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In "Cops in schools can be part of solution," (July 23) the Star Tribune Editorial Board argued in favor of school resource officers (SROs) to serve as "mentors, counselors and coaches." The editorial relies on many of the "common sense" arguments that often call for police in schools. But there's one problem.

The body of research on school resource officers indicates that police do not make schools safer but are actually often associated with higher rates of violence. What's more, these officers have other profoundly negative effects on students. Research indicates that police in schools are strongly associated with depressed academic outcomes and increases in exclusionary discipline.

My own research on this topic focuses on more than 415,000 students in 262 urban and suburban high schools, some with no police in schools and some schools with as many as five police with the average number of officers hovering around two. In considering the relationship between police in schools and standardized test scores, robust statistical analysis finds that as you add officers to a school, test scores in math and English decline considerably for each officer present — resulting in as much as 25% of a standard deviation reduction in scores with the maximum number of officers.

This negative effect on test scores is as large as the effect of a student living in poverty. Further, while police presence results in negative scores for all students, Black and Latinx students see considerably greater reductions in scores when police are present. This echoes findings that SROs decrease high school graduation and college enrollment for students with SROs compared to students without SROs.

Simply put, SROs harm student learning and academic success, most notably for students of color.

My own statistical analysis finds that each police officer added to a school strongly increases the probability that a student will be suspended. The probability of a student being suspended is one and a half times higher with the average number of officers and doubles with five officers present, compared to when no officers are in a school. The probability of suspension is even greater for Black and Latinx students. These findings are consistent with past research.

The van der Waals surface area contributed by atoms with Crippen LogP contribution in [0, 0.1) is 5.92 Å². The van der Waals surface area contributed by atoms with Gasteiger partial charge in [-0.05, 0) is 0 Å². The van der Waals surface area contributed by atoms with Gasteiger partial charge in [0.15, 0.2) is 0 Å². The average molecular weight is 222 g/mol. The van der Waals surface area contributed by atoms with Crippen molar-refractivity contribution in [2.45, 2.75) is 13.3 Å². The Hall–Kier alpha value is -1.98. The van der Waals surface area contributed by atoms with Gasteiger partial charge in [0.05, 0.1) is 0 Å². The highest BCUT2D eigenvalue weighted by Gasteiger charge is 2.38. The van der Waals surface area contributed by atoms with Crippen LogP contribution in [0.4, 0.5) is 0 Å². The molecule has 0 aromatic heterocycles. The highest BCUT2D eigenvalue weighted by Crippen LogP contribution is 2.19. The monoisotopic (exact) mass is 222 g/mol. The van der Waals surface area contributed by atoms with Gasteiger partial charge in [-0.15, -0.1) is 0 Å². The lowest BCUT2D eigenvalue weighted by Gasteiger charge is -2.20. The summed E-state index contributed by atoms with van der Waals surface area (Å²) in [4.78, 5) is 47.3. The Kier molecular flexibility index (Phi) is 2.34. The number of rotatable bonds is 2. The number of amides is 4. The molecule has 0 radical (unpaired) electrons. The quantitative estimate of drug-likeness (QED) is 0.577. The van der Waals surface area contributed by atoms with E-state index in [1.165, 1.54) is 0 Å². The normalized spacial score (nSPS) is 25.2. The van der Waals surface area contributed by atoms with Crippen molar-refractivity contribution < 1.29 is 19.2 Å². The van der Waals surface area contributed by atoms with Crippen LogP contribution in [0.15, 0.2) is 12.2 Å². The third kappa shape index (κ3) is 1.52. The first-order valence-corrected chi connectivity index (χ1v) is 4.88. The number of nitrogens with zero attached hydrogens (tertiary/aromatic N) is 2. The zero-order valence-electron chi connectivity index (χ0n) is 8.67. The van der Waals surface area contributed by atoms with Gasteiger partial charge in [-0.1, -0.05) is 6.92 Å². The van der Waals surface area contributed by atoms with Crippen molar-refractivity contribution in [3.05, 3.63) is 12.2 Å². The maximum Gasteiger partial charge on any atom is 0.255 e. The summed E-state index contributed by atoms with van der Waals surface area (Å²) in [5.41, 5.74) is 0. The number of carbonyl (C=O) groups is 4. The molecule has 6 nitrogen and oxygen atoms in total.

The Editorial Board did offer a reason for putting officers in schools that is consistent with the research literature: Contact with officers can lead to more positive relationships with and views of police. But research finds increased contact with an SRO has a negative effect on school connectedness, a strong predictor of academic success and pro-social behaviors in schools. We ought to question whether viewing police more favorably is a worthwhile outcome when the cost is undermining students' feelings of belonging and safety at school.

With all of this said, it's important and valid that students and their families have real concerns about safety. School leaders in Minnesota must consider solutions that actually make schools safer. Research suggests such interventions include school safety personnel from students' own neighborhoods and communities who know and respect the students and who have robust training in conflict de-escalation and student support. Other effective interventions include reduced class sizes and increases in counselors, social workers and psychologists, all of which are tied to school connectedness and student safety.

Minnesota's students deserve safety. Police won't make schools safer but will lead to so much other harm, particularly for students who experience harm from police regularly in their neighborhoods. Fortunately, there are a host of ways in which decisionmakers can invest in safety.

Jamie Utt-Schumacher, of St. Paul, is an educational researcher.